One of my favorite bloggers, Jon Perr, describes the Washington Post’s media villager Chris Cillizza, the lead writer for the Post’s “The Fix” column (a Washington insiders barometer of “conventional wisdom”) this way: “When it comes to political commentary and analysis, the only thing worse than conventional wisdom is no wisdom at all. But each day, Washington Post writer and MSNBC regular Chris Cillizza walks that fine line between the banal and the inane.” Chris Cillizza, conventional wisdom regurgitator.
Earlier this year when Senate Majority Leader Harry Reid was taking to the floor of the Senate to deliver an almost daily speech to attack the Koch brothers for their “Kochtopus” dark money network undermining our electoral system and democracy, media villager Cillizza wrote this “conventional wisdom” piece. Koch Zero?:
To be precise, 52 percent of people said they didn’t know who Charles and David Koch were in a new GW Battleground poll conducted by Republican pollster Ed Goeas and Democratic pollster Celinda Lake. If you combine the 52 percent of people who didn’t know their names with the 11 percent of respondents who had no opinion about the duo, you get more than six in 10 Americans who are entirely unmoved/unaffected by the recent focus by Democrats on villainizing the Kochs.
We’ve long believed that attacks on two relatively low-profile billionaires isn’t likely to work for Democrats simply because, as this poll shows, people don’t know who the Koch brothers are. And, beyond their low name identification, the reality is that voters almost never use campaign finance or money in politics as a voting issue. Yes, in polls people will say there is too much money in politics and that it’s a bad thing. But, time and time again in actual elections they don’t vote on it.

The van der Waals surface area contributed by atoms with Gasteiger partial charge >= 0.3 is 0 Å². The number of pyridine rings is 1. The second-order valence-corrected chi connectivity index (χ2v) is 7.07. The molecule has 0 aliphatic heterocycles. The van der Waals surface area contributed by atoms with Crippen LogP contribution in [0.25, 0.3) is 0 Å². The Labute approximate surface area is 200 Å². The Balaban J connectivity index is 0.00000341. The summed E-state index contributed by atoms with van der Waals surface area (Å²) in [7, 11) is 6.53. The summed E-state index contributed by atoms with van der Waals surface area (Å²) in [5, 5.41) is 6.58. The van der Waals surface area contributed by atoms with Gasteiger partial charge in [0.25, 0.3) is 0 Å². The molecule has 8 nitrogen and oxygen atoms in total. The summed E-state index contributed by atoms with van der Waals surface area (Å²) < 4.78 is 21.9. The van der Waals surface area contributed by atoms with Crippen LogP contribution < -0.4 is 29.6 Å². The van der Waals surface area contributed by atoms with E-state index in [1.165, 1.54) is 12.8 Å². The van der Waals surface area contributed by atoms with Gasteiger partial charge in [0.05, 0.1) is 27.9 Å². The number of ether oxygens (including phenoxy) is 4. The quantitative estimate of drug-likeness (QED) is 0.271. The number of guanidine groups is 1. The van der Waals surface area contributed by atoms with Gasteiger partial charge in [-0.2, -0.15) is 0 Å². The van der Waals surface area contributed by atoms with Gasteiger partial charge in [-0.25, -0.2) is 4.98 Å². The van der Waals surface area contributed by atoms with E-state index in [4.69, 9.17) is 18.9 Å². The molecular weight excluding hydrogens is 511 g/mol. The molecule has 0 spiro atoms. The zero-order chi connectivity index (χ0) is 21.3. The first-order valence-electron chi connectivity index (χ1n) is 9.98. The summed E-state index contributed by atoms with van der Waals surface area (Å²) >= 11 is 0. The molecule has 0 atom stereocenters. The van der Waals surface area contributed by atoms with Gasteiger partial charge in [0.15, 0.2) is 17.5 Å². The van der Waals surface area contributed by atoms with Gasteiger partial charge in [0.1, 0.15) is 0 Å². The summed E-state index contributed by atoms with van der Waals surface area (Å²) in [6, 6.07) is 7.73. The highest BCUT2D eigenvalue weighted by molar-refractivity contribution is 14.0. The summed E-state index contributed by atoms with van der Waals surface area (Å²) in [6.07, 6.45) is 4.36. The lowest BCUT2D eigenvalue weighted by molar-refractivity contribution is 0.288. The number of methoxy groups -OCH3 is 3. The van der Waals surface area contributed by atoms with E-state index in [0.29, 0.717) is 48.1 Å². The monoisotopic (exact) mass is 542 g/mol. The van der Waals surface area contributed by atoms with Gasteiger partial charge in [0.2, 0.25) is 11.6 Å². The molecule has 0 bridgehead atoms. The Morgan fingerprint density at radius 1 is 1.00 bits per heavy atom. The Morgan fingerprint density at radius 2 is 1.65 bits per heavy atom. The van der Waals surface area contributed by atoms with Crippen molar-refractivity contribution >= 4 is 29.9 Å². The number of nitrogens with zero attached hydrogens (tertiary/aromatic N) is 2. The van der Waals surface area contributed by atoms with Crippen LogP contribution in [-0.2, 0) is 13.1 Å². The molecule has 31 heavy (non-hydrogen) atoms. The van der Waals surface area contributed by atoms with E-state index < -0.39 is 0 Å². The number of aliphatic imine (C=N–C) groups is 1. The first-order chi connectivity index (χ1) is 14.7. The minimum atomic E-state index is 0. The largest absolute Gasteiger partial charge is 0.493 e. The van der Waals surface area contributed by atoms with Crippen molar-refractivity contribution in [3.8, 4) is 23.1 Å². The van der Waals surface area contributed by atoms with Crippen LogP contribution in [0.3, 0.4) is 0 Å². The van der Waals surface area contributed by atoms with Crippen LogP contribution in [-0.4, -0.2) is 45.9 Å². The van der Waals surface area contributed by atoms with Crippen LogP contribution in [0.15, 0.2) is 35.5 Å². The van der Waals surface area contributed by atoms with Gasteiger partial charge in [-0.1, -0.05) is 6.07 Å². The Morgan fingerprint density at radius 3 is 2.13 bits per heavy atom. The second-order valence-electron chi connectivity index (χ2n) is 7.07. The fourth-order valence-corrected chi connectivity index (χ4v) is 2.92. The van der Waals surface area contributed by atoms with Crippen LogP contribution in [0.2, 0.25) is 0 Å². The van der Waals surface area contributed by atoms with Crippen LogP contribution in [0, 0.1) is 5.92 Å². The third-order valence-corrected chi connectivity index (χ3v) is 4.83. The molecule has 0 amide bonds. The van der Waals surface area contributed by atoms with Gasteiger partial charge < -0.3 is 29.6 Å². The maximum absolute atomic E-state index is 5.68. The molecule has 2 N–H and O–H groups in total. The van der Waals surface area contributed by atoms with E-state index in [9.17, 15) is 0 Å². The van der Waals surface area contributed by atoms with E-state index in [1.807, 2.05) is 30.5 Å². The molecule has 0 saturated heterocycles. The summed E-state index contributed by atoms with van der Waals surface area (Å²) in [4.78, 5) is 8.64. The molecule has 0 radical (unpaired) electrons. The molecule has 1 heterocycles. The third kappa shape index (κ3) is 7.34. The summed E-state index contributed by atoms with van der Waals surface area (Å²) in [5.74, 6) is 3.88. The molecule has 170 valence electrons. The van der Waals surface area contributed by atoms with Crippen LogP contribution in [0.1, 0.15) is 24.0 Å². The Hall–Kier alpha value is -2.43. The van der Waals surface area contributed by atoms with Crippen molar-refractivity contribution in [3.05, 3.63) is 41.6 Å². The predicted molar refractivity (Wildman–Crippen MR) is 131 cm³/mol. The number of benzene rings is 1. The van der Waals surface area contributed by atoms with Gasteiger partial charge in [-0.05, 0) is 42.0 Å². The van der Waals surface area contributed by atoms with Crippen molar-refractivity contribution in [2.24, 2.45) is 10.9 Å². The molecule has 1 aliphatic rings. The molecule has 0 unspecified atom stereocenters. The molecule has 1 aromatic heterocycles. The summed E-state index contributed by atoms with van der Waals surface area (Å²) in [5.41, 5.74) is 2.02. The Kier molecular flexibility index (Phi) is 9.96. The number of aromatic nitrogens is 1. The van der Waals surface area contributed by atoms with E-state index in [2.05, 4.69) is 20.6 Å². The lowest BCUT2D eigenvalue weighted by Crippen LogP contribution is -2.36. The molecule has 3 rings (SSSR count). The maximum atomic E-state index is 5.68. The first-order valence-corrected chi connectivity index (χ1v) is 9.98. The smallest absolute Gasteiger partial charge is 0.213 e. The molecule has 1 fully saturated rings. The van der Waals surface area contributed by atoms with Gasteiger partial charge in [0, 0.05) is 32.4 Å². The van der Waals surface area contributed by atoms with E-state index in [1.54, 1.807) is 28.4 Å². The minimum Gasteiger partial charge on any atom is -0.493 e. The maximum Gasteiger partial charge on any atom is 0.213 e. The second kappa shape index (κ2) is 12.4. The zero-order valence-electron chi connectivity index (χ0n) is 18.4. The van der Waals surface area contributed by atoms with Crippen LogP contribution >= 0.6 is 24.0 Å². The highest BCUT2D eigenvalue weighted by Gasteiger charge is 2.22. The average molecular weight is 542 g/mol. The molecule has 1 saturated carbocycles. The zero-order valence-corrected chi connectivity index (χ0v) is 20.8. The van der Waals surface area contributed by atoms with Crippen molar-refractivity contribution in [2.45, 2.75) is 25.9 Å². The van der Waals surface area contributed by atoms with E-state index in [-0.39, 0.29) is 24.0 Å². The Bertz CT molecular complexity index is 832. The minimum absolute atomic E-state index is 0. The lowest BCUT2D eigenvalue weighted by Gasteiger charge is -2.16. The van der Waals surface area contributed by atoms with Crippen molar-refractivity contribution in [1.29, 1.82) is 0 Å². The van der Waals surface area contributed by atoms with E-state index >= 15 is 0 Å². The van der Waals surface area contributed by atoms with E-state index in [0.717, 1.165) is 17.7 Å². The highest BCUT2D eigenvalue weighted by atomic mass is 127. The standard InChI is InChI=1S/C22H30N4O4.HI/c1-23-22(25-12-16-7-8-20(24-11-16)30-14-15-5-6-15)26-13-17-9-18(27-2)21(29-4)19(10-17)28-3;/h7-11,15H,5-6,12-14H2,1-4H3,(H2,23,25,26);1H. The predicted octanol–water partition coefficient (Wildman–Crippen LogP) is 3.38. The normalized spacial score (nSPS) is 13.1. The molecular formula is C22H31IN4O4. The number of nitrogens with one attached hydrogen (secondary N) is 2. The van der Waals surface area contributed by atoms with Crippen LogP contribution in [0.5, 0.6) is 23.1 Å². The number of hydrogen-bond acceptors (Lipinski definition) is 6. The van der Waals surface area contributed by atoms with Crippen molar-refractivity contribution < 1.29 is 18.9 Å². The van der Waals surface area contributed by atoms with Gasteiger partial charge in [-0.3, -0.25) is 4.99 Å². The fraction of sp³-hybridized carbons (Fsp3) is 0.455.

Two quick points about his “analysis.” First, if Americans do not know who the Koch brothers are and the evil their “Kochtopus” dark money network is engaged in, it is largely due to the abject failure of our media to do investigative journalism to expose the Koch brothers and their nefarious friends.
Second, media villagers need to learn the words to One Of These Things is Not Like The Others. They are always trying to make analogous comparisons: “This election is just like (insert year here).” No, it is not. Elections are like snowflakes, every one is unique to the candidates, and the issues, and the electorate that votes in that particular election. This use of shorthand comparisons is usually meant to drive a media narrative for how these “geniuses” (sic) want the election to turn out (some dare call this propaganda).
It turns out that when voters do know who the Koch brothers are and the evil their “Kochtopus” dark money network are engaged in, it is a negative that works against them — voters do not like these Plutocrats. Harry Reid has succeeded in making their “Kochtopus” dark money network an issue in this year’s campaign.
The Koch brothers’ front group Freedom Partners abruptly canceled $1.1 million in ads in Michigan aimed to help elect Republicans last week, according to
Politico Tiger Beat on the Potomac. Koch-linked group cancels Michigan ads:
A powerfully funded group backed by the conservative Koch brothers has canceled over a million dollars’ worth of Michigan ads for the month of August, according to sources tracking the 2014 air war.
Freedom Partners, which had booked about $1.1 million in Michigan airtime, abruptly canceled the ads this week.